Iraqi Bonds Struggle to Attract Investors
Arif Sharif and Lyubov Pronina | 07-09-2015, 07:56 AM | Iraq |
Conflict and low oil prices may drive down prices
Iraq’s effort to enlist bond investors in its fight against the self-proclaimed Islamic State and a collapse in the price of crude won’t come cheap.
The Gulf nation’s first trial in the Eurobond market in almost a decade means it may have to pay “double-digit” interest to lure investors, says Morten Bugge, who helps manage about $2.5 billion of emerging-market debt at Kolding, Denmark-based Global Evolution.
Iraq announced a $6 billion bond programme on 18 August and may hold sales meetings with international investors as soon as this month, people familiar with the matter say. “It’s an oil exporter with ISIS in their backyard which weighs negatively on the bond sale,” Bugge, Global Evolution’s chief investment officer, says.
“I am sure Iraq would wish for better timing”
Iraq has been struggling to contain the expansion of the Islamic State’s foothold a year after the radical Sunni group took the nation’s biggest northern city, Mosul, and captured Ramadi, the capital of Anbar province, three months ago. The government is borrowing to close a budget shortfall as
the fight against terrorism and oil’s decline by around 50 per cent in the past year sap government finances.
Compounding risks for investors is a selloff in commodity-exporting nations following mid-August’s yuan devaluation, while the Federal Reserve prepares to raise interest rates from near zero, Bugge says.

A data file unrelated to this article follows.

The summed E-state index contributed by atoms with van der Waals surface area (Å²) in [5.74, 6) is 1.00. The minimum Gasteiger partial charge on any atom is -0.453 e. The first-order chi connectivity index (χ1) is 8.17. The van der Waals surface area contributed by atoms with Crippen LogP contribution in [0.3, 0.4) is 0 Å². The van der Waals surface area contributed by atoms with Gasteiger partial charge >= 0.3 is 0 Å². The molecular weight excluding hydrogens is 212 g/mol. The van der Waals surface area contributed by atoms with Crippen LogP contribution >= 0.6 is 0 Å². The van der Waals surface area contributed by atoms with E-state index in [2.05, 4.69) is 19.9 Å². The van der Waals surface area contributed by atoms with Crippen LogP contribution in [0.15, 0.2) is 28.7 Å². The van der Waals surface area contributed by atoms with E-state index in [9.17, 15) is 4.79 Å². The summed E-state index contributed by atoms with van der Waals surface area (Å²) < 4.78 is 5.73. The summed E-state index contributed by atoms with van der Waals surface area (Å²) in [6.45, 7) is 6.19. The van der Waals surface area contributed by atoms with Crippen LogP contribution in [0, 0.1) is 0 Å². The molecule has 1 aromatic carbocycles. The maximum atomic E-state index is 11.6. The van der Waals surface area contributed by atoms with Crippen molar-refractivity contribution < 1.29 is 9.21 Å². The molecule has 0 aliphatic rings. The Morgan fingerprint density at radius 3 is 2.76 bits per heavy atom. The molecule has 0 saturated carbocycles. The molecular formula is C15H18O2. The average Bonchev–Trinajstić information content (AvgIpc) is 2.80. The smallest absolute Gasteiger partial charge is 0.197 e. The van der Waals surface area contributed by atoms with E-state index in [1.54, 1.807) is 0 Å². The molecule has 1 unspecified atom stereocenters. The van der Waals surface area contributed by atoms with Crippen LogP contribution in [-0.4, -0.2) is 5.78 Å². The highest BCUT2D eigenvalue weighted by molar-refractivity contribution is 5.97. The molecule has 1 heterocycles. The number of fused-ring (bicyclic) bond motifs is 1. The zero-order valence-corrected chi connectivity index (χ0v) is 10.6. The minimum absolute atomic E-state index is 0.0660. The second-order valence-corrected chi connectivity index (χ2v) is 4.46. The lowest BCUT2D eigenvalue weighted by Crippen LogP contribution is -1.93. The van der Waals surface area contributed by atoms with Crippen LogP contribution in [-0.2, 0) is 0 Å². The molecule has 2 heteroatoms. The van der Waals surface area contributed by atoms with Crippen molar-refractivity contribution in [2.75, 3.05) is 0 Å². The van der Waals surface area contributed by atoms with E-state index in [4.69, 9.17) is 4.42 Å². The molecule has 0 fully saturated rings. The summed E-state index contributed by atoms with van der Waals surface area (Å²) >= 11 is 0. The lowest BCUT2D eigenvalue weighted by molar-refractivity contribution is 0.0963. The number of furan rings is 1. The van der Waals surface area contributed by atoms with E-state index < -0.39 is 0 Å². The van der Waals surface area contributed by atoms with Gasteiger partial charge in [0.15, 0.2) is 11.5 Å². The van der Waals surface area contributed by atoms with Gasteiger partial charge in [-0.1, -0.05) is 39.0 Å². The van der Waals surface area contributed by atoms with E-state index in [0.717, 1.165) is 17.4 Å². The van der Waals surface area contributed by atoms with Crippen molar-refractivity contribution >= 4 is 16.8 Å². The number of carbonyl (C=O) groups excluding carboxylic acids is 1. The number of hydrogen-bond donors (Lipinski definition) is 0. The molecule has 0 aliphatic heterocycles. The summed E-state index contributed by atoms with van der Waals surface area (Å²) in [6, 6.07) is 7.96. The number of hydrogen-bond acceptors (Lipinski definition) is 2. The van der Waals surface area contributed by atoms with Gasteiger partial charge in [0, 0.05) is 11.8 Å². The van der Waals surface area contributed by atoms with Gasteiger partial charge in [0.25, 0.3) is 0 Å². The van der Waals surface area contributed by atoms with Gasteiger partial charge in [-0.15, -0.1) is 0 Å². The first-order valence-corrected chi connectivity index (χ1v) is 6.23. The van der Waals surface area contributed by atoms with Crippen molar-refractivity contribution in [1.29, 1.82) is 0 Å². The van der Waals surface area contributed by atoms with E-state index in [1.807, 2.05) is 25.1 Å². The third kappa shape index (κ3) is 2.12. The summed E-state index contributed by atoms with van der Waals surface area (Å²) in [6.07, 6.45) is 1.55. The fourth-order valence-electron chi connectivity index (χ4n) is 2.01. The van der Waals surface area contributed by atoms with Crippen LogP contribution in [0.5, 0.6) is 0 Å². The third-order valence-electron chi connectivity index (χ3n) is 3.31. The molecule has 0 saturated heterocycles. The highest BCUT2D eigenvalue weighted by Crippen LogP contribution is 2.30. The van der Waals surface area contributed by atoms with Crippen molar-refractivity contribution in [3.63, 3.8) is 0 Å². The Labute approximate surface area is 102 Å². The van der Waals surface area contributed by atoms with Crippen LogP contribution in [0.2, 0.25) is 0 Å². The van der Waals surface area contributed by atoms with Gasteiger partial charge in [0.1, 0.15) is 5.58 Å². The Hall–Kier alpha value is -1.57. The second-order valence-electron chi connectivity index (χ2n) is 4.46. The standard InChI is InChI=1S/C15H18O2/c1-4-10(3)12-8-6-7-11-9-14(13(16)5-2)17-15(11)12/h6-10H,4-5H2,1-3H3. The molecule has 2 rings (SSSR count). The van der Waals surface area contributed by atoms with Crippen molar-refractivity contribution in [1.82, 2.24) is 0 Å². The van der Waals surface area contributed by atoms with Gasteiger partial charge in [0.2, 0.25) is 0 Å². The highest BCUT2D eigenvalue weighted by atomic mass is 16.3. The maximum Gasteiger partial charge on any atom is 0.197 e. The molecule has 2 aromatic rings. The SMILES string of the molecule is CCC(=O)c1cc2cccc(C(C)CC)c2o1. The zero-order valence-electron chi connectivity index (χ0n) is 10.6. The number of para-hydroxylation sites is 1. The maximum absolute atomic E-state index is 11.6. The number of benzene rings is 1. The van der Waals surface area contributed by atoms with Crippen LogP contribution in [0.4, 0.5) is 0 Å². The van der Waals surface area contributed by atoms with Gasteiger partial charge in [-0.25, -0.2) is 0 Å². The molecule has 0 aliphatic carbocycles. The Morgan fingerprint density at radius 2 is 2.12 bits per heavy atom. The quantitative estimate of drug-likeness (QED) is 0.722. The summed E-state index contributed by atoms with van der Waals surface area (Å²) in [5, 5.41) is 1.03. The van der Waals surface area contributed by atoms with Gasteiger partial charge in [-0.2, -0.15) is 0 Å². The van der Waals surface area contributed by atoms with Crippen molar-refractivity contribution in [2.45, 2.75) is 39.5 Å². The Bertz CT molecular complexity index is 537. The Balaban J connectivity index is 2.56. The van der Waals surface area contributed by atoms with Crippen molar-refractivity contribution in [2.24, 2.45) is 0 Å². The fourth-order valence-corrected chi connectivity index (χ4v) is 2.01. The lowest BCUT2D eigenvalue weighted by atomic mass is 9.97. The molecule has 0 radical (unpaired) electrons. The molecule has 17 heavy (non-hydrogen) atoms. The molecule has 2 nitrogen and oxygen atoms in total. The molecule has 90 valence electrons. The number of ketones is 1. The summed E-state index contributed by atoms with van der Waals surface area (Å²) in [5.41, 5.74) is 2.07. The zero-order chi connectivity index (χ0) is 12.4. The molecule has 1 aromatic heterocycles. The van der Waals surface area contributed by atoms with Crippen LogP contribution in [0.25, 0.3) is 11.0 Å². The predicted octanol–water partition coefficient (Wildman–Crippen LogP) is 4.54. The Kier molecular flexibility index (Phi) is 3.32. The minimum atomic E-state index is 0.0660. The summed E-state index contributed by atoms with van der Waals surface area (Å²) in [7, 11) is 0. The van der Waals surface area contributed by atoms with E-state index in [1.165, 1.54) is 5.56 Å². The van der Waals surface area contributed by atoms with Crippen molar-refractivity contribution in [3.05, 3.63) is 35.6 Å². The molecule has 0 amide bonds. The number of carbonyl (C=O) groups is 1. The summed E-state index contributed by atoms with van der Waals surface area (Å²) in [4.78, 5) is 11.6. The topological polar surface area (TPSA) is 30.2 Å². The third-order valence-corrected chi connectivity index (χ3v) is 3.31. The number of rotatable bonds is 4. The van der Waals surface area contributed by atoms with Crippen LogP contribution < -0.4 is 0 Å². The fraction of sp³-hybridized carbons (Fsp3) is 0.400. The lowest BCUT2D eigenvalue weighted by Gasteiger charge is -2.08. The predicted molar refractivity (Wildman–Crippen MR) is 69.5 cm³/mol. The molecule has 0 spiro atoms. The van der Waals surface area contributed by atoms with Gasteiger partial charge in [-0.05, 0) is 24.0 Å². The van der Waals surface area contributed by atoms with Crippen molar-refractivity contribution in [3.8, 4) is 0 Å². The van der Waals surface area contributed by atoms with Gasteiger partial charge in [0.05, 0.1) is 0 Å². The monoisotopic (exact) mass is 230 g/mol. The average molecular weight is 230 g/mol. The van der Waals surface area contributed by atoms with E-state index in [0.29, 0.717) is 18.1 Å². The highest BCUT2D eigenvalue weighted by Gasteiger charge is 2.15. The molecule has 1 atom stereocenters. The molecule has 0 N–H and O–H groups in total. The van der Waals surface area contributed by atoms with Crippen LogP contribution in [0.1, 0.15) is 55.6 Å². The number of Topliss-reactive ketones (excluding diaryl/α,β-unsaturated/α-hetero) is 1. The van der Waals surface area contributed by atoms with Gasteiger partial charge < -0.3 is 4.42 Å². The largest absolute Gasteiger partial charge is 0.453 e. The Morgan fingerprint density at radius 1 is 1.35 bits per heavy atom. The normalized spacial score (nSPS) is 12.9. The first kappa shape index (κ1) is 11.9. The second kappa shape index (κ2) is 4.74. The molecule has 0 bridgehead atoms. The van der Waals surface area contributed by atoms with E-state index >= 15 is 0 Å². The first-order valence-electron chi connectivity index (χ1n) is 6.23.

Middle East and North African countries are issuing bonds this year at the slowest pace since 2011, according to data compiled by Bloomberg. “I am sure Iraq would wish for better timing,” Bugge says.
The yield on Iraq’s only international bond jumped to a new high for the year on 20 August, climbing 19 basis points to 8.73 per cent. The country had to seek $1.24 billion of emergency financing from the International Monetary Fund in July after oil prices slumped to their lowest in six years. Crude contributes about 40 per cent of economic output.
“Iraq’s rating is very good in the current circumstances,” Majid Al-Souri, a board member of the Central Bank of Iraq said on 19 August. “It has huge fortunes of oil and gas and it can’t go bankrupt,” which will reassure investors, he said.
Fitch Ratings expects the country’s fiscal deficit to top 10 per cent of gross domestic product for 2015 because of lower crude prices, higher military spending and costs associated with the civil unrest.
Islamic State’s presence has put political risk in Iraq at the highest among any sovereigns it rates, Fitch said in August after it assigned the country’s bonds a speculative grade of B-. The assessment is on par with Cyprus and Jamaica and two levels above Greece and Ukraine.
The country’s foreign-currency reserves may drop to about $45 billion by the end of 2016, according to estimates by Exotix Partners. “Iraq is probably the most oil-dependent country in the world, so falling oil prices, really, really hurt this country,” Jakob Christensen, a London-based director at Exotix, says. Reserves “could drop significantly over the next two years if oil prices stay low and they don’t adjust,” he says.
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